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A new study investigates the emotional impact on families of highly mobile workers.
The emotional impact on partners of highly mobile workers is considerable, including the constant making and breaking of routines and an impact on their own working lives, according to a new study.
The three-year study, carried out by human geographers David Bissell, Associate Professor at the University of Melbourne, and Andrew Gorman-Murray, Professor at Western Sydney University, looked at the families of highly mobile workers in Australia. While previous research has investigated the impact on mobile workers themselves, the effect on the families of mobile workers remained under researched, until now.
The study, published today in the Royal Geographical Society (with IBG) journal Transactions, involves 60 families of highly mobile workers. All reported feelings of disorientation due to the transient life of one member of their household. Through interviews, the everyday challenges faced by ‘left behind’ partners came to light – from the constant making and breaking of routines, to a sense of unfamiliarity and distance when the mobile worker returns home.
The report says the effects of mobile work on families are highly gendered; all but one of the partners interviewed were women. These women face the challenge of keeping their households afloat in the periodic absence of their partner.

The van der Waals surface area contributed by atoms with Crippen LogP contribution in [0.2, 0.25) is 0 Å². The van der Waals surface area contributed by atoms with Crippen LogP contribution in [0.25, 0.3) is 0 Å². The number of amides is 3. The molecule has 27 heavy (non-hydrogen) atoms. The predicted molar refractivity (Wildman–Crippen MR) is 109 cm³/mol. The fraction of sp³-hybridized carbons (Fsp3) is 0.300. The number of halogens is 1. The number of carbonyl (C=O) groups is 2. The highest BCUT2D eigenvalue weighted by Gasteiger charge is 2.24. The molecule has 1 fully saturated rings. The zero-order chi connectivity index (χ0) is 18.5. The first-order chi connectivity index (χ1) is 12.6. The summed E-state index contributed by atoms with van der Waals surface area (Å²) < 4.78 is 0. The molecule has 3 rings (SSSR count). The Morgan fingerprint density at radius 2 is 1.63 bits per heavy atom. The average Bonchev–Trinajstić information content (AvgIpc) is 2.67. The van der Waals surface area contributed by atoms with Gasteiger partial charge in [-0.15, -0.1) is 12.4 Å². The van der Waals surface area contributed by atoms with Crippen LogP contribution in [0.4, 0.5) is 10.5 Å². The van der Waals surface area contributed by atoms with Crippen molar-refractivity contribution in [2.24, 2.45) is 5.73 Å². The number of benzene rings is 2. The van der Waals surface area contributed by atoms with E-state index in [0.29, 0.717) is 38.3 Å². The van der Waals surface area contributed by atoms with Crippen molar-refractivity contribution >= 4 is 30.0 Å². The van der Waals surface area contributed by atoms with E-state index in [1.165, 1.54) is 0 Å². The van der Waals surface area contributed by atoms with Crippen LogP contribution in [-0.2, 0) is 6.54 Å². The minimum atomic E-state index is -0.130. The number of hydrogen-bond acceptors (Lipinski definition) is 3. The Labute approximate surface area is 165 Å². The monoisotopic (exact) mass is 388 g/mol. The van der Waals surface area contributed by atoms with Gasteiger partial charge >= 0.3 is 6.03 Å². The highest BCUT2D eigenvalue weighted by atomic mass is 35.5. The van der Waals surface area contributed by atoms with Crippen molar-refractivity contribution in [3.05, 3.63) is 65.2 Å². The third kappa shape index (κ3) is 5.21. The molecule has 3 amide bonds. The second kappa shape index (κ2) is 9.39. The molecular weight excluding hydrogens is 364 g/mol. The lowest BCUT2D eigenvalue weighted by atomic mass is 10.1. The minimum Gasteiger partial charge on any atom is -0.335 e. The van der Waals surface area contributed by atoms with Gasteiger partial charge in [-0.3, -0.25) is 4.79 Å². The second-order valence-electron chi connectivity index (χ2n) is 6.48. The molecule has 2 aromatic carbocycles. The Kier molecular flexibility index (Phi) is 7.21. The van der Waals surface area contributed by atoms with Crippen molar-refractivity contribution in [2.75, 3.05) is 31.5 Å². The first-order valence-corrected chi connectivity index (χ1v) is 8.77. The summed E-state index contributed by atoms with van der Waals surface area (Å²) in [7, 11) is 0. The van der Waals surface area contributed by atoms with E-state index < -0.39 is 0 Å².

In one example, a participant revealed that the family dog no longer recognises her husband, and that he returns from working away as a “different person”, unrecognisable to his parents.
The working lives of partners is also affected. Each of the 18 partners among the 60 participants in the study talked about the different ways that their work decisions have been tempered by their mobile worker partner. For instance, one woman spoke at length about how she had left her paid employment so that she could be totally ‘present’ with her mobile worker husband during his one week back at home. The work decisions of others were tempered by having to shoulder the bulk of other domestic responsibilities, such as childcare pick-ups and drop-offs.
The research recommends that governments globally pay more careful consideration to policies regarding mobile workers and the ethical implications such work provokes. Offering counselling to families and partners could be one option, say the researchers, and employers could consider limiting the number of days workers spend away from home.
Associate Professor Bissell said: “In challenging economic times, mobile work for one partner is sometimes the only option which allows families to remain living in their community, rather than uprooting to somewhere else. However, the intense emotional burdens that are shouldered by the families involved can end up pushing relationships to their limit.”
The issue of mobile work is one that affects many countries, with the highest rates of mobile work being in North America and Europe.